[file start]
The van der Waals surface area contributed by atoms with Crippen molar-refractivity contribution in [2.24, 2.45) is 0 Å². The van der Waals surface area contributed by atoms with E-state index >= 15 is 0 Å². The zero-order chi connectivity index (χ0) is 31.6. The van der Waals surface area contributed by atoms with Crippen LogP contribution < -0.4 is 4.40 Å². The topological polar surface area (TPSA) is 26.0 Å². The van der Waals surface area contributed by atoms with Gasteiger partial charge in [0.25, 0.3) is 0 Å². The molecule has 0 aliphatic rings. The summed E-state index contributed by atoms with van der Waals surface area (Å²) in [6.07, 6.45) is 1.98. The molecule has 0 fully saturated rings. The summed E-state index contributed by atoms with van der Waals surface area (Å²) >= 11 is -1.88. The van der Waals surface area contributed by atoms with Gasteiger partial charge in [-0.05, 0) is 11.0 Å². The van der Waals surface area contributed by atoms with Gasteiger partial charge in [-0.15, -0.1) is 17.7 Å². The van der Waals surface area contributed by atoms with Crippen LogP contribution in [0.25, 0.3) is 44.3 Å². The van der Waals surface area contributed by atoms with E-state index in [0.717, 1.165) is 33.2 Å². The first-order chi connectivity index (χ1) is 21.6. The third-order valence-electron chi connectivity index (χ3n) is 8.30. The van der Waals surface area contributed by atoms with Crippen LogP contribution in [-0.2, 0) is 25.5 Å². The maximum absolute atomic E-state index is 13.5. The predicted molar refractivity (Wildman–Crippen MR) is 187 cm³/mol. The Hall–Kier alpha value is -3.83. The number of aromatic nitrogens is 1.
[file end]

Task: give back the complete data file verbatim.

The van der Waals surface area contributed by atoms with Crippen molar-refractivity contribution in [2.24, 2.45) is 0 Å². The van der Waals surface area contributed by atoms with E-state index >= 15 is 0 Å². The zero-order chi connectivity index (χ0) is 31.6. The van der Waals surface area contributed by atoms with Crippen LogP contribution < -0.4 is 4.40 Å². The topological polar surface area (TPSA) is 26.0 Å². The van der Waals surface area contributed by atoms with Gasteiger partial charge in [0.25, 0.3) is 0 Å². The molecule has 0 aliphatic rings. The summed E-state index contributed by atoms with van der Waals surface area (Å²) in [6.07, 6.45) is 1.98. The molecule has 0 fully saturated rings. The summed E-state index contributed by atoms with van der Waals surface area (Å²) >= 11 is -1.88. The van der Waals surface area contributed by atoms with Gasteiger partial charge in [-0.05, 0) is 11.0 Å². The van der Waals surface area contributed by atoms with Gasteiger partial charge in [-0.15, -0.1) is 17.7 Å². The van der Waals surface area contributed by atoms with Crippen LogP contribution in [0.25, 0.3) is 44.3 Å². The van der Waals surface area contributed by atoms with E-state index in [0.717, 1.165) is 33.2 Å². The first-order chi connectivity index (χ1) is 21.6. The third-order valence-electron chi connectivity index (χ3n) is 8.30. The van der Waals surface area contributed by atoms with Crippen LogP contribution in [-0.2, 0) is 25.5 Å². The maximum absolute atomic E-state index is 13.5. The predicted molar refractivity (Wildman–Crippen MR) is 187 cm³/mol. The Hall–Kier alpha value is -3.83. The number of aromatic nitrogens is 1.